Forum Non Conveniens and Foreign Law in Australia

A recent judgment of the New South Wales Court of Appeal contains a number of points of interest, even if the ultimate conclusion is routine and unsurprising: an Australian court refused an application for stay of proceedings on forum non conveniens grounds in a case concerning an Australian-resident plaintiff.

The facts in Fleming v Marshall [2011] NSWCA 86 were complex and multi-jurisdictional. An Australian man was killed in a plane crash in the State of South Australia. His dependent survivors, apparently based in the State of New South Wales, brought tort proceedings against the manufacturers of the aircraft and its engines who were located in the State of Pennsylvania, USA. To do so, the survivors engaged a New York firm of attorneys (who in turn engaged Pennsylvania agents) whose services were partly paid for by a litigation funder and partly by a contingency fee arrangement. The manufacturers ultimately reached a settlement with the claimants, out of which the New York attorneys claimed a success fee, and to which the attorneys attached conditions before they would pay the claimants in Australia.

The present litigation before the NSW courts was brought by the dependent survivors against the New York attorneys, as they were dissatisfied with the deductions and conditions attached to the settlement. They claimed that this amounted to breach of the contract of retainer, breach of duty of care in tort (a claim abandoned on appeal) and breach of fiduciary duty, as well as allegedly the tort of conspiracy. Significantly, the plaintiffs conceded that if New York law applied, their claim was time-barred by a now-expired 3 year limitation period, whether the claim was heard in New York or NSW.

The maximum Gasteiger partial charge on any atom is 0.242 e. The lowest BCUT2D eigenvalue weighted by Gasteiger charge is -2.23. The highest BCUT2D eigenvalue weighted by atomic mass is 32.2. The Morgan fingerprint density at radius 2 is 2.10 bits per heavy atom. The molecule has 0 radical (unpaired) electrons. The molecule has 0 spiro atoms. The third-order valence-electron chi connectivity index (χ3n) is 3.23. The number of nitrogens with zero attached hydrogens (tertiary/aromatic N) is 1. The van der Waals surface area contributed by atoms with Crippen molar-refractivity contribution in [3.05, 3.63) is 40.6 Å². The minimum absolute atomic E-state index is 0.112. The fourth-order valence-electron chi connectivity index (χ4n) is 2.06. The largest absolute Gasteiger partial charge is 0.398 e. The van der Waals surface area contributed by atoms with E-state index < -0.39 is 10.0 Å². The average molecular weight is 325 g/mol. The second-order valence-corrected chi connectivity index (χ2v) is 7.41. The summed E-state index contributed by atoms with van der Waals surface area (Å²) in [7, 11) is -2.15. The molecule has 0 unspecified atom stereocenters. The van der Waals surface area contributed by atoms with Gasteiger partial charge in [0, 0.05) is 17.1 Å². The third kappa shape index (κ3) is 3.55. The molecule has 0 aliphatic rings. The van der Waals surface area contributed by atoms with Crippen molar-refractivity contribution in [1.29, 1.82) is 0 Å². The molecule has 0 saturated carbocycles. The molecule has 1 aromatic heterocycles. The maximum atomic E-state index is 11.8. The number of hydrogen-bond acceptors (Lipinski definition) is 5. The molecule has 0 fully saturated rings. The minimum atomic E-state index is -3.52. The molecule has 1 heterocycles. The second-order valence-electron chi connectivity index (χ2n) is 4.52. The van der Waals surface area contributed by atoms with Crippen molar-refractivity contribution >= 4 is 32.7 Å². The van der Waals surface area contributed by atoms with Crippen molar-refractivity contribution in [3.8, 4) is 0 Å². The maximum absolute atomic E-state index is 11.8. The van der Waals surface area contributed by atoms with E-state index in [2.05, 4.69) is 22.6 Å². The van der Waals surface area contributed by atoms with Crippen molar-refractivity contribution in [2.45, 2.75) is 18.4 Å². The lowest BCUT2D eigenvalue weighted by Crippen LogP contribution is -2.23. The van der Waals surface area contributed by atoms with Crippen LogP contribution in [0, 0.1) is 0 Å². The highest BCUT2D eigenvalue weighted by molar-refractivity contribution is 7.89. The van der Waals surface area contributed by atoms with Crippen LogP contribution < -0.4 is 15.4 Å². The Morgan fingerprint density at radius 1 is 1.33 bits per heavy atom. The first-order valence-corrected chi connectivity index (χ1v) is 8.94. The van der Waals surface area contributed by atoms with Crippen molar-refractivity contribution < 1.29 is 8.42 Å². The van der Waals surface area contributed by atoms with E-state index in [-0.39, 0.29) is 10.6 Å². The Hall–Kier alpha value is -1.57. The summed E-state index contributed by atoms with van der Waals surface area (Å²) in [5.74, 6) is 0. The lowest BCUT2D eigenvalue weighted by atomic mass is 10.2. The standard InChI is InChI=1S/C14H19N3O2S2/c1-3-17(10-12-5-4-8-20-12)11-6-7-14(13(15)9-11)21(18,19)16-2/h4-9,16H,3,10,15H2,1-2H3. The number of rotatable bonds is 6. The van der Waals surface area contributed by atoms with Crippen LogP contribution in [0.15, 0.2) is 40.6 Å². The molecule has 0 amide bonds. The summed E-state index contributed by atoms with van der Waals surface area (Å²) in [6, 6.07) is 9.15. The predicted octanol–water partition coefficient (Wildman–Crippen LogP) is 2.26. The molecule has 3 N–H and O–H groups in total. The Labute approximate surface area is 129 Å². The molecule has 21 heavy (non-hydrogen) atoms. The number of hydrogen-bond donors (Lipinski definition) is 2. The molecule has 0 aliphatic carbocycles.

The primary judge rejected the defendant’s application for a stay on forum non conveniens grounds [[2010] NSWSC 86]. His Honour observed that ‘there is no one cause and no one applicable law’, and that each of the laws of South Australia, NSW and New York might be implicated. He also placed some importance on the lex loci contractus of the contract of retainer, which he considered to be most likely to be that of NSW.

On appeal, the defendants submitted that the case ‘principally concerns the professional standards of lawyers practising in New York’ and that the trial judge was wrong to emphasise the importance of the place of contracting at the expense of the jurisdiction with which the contract had ‘the closest and most real connection’ [Bonython v Commonwealth of Australia (1950) 81 CLR 486; [1951] AC 201]. The plaintiffs resisted those contentions, and also emphasised the fact that (on their account of the facts) the New York attorneys had acted through Australian agents—therefore performing at least some of the retainer in Australia.

Macfarlan JA (with whom Spigelman CJ and Sackville AJA agreed) criticised the primary judge’s treatment of the lex loci contractus: